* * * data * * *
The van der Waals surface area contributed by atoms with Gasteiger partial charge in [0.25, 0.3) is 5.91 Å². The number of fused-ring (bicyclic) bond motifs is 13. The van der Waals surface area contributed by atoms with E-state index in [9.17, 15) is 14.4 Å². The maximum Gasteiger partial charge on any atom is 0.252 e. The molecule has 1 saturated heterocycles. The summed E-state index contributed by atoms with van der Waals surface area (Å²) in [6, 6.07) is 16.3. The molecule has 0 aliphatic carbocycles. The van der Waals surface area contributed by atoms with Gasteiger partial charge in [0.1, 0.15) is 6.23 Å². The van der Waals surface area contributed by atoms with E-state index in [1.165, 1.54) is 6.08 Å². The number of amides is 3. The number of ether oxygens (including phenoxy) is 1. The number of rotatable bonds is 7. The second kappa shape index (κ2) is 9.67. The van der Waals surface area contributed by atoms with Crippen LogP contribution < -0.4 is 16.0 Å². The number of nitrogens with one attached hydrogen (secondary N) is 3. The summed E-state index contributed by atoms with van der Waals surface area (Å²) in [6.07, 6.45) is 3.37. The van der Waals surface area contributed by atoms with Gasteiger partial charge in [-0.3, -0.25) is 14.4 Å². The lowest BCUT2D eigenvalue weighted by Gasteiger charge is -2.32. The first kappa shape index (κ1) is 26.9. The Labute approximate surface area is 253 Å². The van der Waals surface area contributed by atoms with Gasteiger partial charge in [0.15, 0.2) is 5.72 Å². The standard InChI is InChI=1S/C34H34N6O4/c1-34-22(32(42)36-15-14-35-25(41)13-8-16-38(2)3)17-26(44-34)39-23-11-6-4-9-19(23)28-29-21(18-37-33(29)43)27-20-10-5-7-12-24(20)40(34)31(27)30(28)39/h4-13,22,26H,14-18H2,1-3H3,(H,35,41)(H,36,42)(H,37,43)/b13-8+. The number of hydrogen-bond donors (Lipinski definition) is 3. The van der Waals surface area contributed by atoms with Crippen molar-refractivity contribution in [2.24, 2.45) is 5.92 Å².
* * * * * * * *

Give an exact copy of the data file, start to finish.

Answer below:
The van der Waals surface area contributed by atoms with Gasteiger partial charge in [0.25, 0.3) is 5.91 Å². The number of fused-ring (bicyclic) bond motifs is 13. The van der Waals surface area contributed by atoms with E-state index in [9.17, 15) is 14.4 Å². The maximum Gasteiger partial charge on any atom is 0.252 e. The molecule has 1 saturated heterocycles. The summed E-state index contributed by atoms with van der Waals surface area (Å²) in [6, 6.07) is 16.3. The molecule has 0 aliphatic carbocycles. The van der Waals surface area contributed by atoms with Gasteiger partial charge in [0.1, 0.15) is 6.23 Å². The van der Waals surface area contributed by atoms with E-state index in [1.165, 1.54) is 6.08 Å². The number of amides is 3. The number of ether oxygens (including phenoxy) is 1. The number of rotatable bonds is 7. The second kappa shape index (κ2) is 9.67. The van der Waals surface area contributed by atoms with Crippen LogP contribution < -0.4 is 16.0 Å². The number of nitrogens with one attached hydrogen (secondary N) is 3. The summed E-state index contributed by atoms with van der Waals surface area (Å²) in [6.07, 6.45) is 3.37. The van der Waals surface area contributed by atoms with Gasteiger partial charge in [-0.3, -0.25) is 14.4 Å². The lowest BCUT2D eigenvalue weighted by Gasteiger charge is -2.32. The first kappa shape index (κ1) is 26.9. The Labute approximate surface area is 253 Å². The van der Waals surface area contributed by atoms with Gasteiger partial charge in [0.15, 0.2) is 5.72 Å². The standard InChI is InChI=1S/C34H34N6O4/c1-34-22(32(42)36-15-14-35-25(41)13-8-16-38(2)3)17-26(44-34)39-23-11-6-4-9-19(23)28-29-21(18-37-33(29)43)27-20-10-5-7-12-24(20)40(34)31(27)30(28)39/h4-13,22,26H,14-18H2,1-3H3,(H,35,41)(H,36,42)(H,37,43)/b13-8+. The number of hydrogen-bond donors (Lipinski definition) is 3. The van der Waals surface area contributed by atoms with Crippen molar-refractivity contribution in [2.24, 2.45) is 5.92 Å².